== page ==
Los Angeles has three public-storage facilities that collectively hold more than 2,500 bins for homeless people to use. It also has five nonpublic sites that hold items taken in cleanups and stores them for 90 days. The city of Pomona also started funding a public-storage facility after a 2016 class action settlement with homeless plaintiffs.

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Seattle has also faced at least two lawsuits over the storage of homeless people’s items that are pending in court. But the city has no equivalent publically accessible storage program, though some emergency shelters offer storage, and local homeless activist group SHARE operates a locker storage program.

Seattle allows people to “self-store” their belongings at the same site where field coordinators place items collected from cleanups but they can’t just show up there. They, like people whose items have been taken during cleanups, are given a number to call to schedule delivery of their possessions. 

Field coordinators noted that people chose to store their things 39 times between January and late November of 2019.



Buckingham, who now speaks with a slight Southern twang despite his Redmond upbringing, said he “snapped a leg” on a bad horse in 2016.  

That accident, plus 25 years of other nasty accidents breaking horses in the South, put him through multiple back surgeries before he wasn’t able to work and ended up homeless. He was able to find housing through the state’s Housing and Essential Needs (HEN) program in 2018, but he lost it after nine months because he qualified for federal disability.   

Buckingham ended up surviving on the streets, in chronic pain and with depression and anxiety. A few things kept him relatively stable: his emotional support dog, Trigger; his cane; and a medical device molded to the shape of his leg that helped him walk and eased the shooting pains up and down his leg and in his foot.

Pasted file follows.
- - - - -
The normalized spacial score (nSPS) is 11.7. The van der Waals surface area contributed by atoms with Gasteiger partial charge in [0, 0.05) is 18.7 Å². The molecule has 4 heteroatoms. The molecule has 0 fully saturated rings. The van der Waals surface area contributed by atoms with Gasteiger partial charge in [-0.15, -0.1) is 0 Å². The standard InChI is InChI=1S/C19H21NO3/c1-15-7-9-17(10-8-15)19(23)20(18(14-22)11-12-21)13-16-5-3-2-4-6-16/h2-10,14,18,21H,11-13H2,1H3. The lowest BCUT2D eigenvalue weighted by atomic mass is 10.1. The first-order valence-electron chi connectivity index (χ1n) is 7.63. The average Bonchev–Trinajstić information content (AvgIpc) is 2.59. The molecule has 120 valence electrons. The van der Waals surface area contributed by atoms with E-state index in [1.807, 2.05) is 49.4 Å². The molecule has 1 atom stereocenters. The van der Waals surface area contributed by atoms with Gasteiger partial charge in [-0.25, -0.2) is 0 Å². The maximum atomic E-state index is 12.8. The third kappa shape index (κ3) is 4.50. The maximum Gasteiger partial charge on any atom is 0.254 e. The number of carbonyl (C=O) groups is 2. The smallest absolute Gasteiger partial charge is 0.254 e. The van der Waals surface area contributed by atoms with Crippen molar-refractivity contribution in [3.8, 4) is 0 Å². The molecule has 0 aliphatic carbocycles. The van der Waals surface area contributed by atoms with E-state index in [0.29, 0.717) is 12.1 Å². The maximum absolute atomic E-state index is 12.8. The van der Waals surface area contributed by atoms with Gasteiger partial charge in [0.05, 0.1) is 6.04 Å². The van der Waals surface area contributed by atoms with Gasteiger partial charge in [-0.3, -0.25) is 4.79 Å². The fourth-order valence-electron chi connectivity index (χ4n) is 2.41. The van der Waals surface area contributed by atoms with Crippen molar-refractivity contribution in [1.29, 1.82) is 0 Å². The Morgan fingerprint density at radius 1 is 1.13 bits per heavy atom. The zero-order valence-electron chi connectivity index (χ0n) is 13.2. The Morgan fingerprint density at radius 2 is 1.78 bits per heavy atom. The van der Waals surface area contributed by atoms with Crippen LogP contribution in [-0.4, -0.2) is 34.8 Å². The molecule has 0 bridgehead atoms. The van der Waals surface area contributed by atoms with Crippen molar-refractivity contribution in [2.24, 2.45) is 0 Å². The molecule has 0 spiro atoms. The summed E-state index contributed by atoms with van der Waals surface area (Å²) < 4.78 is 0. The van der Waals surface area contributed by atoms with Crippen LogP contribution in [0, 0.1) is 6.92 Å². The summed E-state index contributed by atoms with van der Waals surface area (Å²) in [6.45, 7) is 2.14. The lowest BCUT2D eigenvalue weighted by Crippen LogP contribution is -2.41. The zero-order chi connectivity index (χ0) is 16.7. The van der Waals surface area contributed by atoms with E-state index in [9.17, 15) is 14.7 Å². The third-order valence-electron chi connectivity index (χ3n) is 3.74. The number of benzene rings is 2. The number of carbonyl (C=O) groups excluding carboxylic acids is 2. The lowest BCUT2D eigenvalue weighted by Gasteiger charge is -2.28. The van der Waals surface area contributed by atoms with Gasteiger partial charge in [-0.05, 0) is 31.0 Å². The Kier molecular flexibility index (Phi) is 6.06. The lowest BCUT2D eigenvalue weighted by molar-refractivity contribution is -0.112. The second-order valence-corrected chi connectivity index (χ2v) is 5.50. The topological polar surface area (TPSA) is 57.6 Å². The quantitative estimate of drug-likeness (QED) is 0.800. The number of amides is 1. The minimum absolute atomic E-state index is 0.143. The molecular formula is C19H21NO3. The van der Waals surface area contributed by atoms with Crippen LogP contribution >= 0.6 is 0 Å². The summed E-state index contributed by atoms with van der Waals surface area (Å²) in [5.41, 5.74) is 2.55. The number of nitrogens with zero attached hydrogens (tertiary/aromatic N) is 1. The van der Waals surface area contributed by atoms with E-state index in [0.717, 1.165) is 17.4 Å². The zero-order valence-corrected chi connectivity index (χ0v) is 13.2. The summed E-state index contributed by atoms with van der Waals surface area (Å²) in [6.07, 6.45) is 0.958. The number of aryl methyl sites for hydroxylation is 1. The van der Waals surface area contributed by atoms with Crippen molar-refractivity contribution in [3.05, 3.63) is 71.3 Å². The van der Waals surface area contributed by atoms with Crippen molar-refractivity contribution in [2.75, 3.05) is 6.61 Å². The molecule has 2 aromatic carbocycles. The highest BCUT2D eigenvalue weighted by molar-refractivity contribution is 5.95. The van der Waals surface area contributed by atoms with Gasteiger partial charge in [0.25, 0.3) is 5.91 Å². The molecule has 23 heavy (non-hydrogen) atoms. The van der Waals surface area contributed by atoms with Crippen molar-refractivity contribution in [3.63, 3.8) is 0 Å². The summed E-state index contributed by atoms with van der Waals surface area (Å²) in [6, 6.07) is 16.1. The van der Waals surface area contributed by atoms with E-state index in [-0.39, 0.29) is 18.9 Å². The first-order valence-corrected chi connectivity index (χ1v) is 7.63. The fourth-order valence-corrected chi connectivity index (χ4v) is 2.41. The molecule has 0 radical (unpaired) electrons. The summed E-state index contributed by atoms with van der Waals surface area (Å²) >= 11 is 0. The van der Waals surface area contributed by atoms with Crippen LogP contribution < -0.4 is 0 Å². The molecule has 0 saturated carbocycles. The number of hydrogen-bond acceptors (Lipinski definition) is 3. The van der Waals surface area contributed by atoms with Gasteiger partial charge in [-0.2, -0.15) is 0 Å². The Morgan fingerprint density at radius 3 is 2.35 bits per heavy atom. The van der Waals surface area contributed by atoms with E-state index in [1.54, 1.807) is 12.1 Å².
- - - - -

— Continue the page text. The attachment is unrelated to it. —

It was Seattle, Buckingham says, that took two of those last supports away.   

“The city says they’re helping us — they’re not helping us, they just took our whole life from us,” Buckingham said. 

Outreach workers also say that when people lose their belongings in encampment sweeps, it takes time and money to replace them — taking away resources they could instead be using to get people into housing.  


Yvonne Nelson, REACH’s liaison between the Navigation Team and REACH outreach workers, recently brought up with the city the fact that the process for retrieving belongings had challenges, like when the voicemail is full or a call back from the city takes too long. Few of her clients have consistent access to a phone.

“[The city] just said they would work on the process,” Nelson said. “They weren’t specific about it.” 

The city rejected Nelson’s characterization of its property-delivery system. Calls are “answered in a timely manner,” the city said in a statement, and “if a voice mailbox is full, the queue is cleared as calls are returned.” People are also able to text the phone number. 

Data provided by the city showed that the Navigation Team had a range of response times for returning items, from within the same day to 32 days. The average delivery response, based on data available, was four days, and most items were returned within two days.

The city said medical devices are stored during encampment removals, but noted that it found no item corresponding to Buckingham’s call to the Navigation Team. The city “makes every effort to return any item requested at the location when collection and storage takes place,” it said in a statement.

In January, Buckingham was hospitalized for back pain and discovered damage to another section of his spine. He believes he’ll need another surgery, and is trying not to go back to using street drugs in the meantime. The pain is crippling.

He has now gone more than two months without his leg device.